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Multi-million dollar software suite for Earth Sciences

by Karmen Dowling | December 22, 2010

Multi-million dollar software suite for Earth Sciences
Burns Cheadle, Bell Chair in Petroleum Geology at Western, and Rob Chelak, Roxar Inc. Services Manager in the United States, shows off part of the new US$6.2-millionsuite of reservoir modeling software for the department.

Western Earth Sciences students have access to leading educators and now state-of-the-art software that will give them the skills they need to thrive when they graduate.

Thanks to a US$6.2-million donation from Roxar Software Solutions, Western’s future resource geoscientists have access to 3-D visualization software that is as much of a breakthrough for geotechnical exploration as MRI is for diagnostic medicine. This will allow students to gain insight into the evolution of the planet as well as the practical application of finding and assessing petroleum and natural gas deposits.

“Three-dimensional visualization is essential for geologists to properly analyze and describe the spatial distribution of rock attributes such as rock types, thickness, extent, porosity, and so forth,” says Burns Cheadle, Bell Chair in Petroleum Geology at Western. “With the advent of modern computer workstations and the evolution of software products, it’s no longer necessary to make an approximation when extrapolating from point data to three dimensions. Not only is this 3-D visualization capability essential for proper analysis, but it also affords a ready means for communication of interpreted results.”

Roxar is a leading international technology solutions provider to the upstream oil and gas industry (which is involved in finding, recovery and production of crude oil and natural gas). The Houston-based company provided an entire suite of reservoir modeling software for the Department of Earth Sciences, which will further enhance Western’s Resource Geoscience Initiative. The goal of the Initiative is to have the Department of Earth Sciences become the premier institution in Canada for economic and energy resource geology, ensuring Western graduates geologists who have the skills to succeed whether they are in the wilds or in the boardroom. The $41.7-million project within the Department of Earth Sciences will receive $23 million from the University, with the remaining support coming from private donations.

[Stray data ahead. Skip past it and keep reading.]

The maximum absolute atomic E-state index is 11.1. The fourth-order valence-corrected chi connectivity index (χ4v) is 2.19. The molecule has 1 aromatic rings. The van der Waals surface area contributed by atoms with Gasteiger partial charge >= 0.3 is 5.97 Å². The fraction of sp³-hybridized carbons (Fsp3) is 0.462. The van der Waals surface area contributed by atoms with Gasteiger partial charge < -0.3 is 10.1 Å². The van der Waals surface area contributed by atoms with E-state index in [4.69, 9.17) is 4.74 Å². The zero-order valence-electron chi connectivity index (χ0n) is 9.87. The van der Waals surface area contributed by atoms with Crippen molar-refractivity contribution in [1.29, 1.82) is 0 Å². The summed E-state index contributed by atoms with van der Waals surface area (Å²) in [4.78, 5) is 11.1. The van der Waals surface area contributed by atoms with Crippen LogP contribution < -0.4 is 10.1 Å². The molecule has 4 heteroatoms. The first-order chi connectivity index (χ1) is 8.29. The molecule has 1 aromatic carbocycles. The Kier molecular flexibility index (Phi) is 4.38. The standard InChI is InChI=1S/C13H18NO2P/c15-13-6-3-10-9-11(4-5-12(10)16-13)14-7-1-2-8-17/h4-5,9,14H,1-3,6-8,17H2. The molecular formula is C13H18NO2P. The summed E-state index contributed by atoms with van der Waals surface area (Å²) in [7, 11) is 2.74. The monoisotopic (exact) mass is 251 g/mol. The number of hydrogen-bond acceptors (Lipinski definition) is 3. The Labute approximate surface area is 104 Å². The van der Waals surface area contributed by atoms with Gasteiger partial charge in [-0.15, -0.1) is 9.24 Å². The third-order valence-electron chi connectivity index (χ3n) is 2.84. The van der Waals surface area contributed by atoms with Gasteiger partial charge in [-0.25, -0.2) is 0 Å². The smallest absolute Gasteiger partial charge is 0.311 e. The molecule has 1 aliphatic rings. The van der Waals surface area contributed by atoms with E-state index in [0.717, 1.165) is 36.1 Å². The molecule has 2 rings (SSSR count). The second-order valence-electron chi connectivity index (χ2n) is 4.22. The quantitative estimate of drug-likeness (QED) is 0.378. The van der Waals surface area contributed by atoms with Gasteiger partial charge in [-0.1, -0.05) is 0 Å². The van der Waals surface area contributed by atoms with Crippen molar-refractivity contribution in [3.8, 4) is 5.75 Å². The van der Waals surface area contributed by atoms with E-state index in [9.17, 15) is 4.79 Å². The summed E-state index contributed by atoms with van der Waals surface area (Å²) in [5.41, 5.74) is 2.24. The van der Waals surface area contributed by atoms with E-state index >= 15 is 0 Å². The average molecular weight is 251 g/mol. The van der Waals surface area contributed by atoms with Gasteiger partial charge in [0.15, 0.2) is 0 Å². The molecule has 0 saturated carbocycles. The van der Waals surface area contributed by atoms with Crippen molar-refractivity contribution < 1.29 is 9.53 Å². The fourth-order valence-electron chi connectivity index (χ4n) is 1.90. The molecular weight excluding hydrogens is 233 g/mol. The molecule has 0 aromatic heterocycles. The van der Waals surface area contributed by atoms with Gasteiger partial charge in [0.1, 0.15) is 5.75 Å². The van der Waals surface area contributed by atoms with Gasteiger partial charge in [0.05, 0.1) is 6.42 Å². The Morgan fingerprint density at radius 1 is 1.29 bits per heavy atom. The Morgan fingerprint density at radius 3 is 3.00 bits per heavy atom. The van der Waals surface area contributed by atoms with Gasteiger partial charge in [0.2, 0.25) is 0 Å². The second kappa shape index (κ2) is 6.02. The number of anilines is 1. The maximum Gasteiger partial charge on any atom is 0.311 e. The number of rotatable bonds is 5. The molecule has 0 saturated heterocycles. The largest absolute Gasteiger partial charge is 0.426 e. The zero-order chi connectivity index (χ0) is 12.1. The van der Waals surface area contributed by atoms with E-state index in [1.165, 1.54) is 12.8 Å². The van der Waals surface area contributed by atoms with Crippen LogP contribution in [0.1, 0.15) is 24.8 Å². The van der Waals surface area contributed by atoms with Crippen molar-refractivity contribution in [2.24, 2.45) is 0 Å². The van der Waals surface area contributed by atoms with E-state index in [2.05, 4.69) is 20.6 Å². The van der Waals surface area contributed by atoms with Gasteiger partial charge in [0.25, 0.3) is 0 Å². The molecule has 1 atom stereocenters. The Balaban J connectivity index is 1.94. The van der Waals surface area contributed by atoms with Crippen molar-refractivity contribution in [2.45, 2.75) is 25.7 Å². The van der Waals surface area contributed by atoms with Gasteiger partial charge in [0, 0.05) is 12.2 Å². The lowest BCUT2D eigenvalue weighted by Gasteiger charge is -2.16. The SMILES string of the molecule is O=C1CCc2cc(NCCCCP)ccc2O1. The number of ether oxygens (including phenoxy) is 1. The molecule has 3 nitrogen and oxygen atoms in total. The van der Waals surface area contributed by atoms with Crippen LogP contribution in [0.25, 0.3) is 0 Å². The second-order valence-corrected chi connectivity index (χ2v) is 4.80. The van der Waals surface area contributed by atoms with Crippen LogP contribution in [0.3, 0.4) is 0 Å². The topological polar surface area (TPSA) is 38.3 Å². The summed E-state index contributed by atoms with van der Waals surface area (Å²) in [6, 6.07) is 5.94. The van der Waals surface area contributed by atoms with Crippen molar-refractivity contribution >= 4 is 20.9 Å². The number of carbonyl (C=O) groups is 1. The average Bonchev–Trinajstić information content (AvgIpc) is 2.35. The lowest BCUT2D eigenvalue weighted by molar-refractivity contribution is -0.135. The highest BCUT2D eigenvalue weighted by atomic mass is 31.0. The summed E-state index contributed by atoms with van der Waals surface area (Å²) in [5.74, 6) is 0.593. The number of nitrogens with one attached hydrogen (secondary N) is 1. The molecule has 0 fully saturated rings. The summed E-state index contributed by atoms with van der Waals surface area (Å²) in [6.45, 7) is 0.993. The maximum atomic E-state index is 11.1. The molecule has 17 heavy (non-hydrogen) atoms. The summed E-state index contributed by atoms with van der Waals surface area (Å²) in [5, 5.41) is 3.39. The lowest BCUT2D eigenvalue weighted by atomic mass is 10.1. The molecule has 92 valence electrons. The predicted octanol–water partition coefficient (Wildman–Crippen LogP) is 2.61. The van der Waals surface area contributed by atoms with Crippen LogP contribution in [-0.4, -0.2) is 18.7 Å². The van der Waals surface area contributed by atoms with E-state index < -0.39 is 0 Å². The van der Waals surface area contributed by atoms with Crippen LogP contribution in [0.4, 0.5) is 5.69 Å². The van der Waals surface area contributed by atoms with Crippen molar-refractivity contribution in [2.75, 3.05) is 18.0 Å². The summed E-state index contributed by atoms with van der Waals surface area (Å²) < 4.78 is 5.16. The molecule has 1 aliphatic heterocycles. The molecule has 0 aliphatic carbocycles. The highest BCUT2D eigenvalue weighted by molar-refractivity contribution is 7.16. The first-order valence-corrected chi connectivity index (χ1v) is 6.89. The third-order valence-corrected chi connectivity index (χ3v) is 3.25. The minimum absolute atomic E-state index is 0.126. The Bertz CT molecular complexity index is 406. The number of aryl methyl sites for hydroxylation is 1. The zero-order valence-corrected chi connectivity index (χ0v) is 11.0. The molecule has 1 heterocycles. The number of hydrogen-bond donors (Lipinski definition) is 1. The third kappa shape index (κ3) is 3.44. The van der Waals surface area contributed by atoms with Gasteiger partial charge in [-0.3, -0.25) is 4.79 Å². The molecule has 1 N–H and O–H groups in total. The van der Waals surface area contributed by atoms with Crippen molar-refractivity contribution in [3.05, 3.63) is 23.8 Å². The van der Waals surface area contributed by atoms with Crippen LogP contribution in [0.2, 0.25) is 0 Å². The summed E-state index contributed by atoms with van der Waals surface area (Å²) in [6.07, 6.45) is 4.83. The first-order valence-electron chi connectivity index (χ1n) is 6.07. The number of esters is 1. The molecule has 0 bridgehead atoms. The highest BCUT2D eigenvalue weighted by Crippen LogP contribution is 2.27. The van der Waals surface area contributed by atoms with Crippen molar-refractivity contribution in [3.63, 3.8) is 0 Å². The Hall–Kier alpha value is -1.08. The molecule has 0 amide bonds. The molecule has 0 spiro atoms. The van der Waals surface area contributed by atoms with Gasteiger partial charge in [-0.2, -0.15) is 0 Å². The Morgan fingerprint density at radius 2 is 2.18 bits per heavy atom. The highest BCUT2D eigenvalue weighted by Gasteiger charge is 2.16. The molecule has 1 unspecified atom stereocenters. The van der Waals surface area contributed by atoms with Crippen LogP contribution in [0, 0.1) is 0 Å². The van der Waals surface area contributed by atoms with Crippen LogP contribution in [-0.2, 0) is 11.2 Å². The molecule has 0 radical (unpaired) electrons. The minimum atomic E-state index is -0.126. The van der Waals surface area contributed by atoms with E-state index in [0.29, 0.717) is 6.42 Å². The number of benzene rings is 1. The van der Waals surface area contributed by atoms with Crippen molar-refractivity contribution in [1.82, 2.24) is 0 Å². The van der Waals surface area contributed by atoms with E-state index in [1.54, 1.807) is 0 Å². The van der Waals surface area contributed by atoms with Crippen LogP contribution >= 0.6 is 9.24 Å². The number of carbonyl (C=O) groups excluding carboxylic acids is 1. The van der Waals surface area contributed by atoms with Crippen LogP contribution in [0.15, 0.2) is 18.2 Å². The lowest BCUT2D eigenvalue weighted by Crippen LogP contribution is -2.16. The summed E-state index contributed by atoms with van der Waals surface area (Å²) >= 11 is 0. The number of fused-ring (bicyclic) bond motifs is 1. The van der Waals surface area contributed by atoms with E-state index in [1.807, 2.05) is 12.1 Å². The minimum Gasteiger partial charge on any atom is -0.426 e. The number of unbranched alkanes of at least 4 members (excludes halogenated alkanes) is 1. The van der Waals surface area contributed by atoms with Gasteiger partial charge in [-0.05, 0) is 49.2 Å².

Cheadle says the donation came about as the result of a conversation he had with Rob Chelak, Service Manager for Roxar Inc. in the U.S. while they were attending a conference in Calgary earlier this year. The two men had worked together at Imperial Oil in Calgary during the 1980s.

“I mentioned my desire to assemble a software suite that would allow my students to gain experience using exactly the same tools currently used in the upstream oil and gas industry,” says Cheadle. “Rob offered an extremely generous donation-in-kind of five concurrent licenses of the complete RMS 2010 reservoir modeling suite.”

The Roxar donation is one of several software donations made in support of the new Petroleum Geology program during the past year, says Cheadle, all of which underscore the benefit of developing and maintaining relationships between academia and industry.


This article appeared in the Winter 2010 edition of Impact Western
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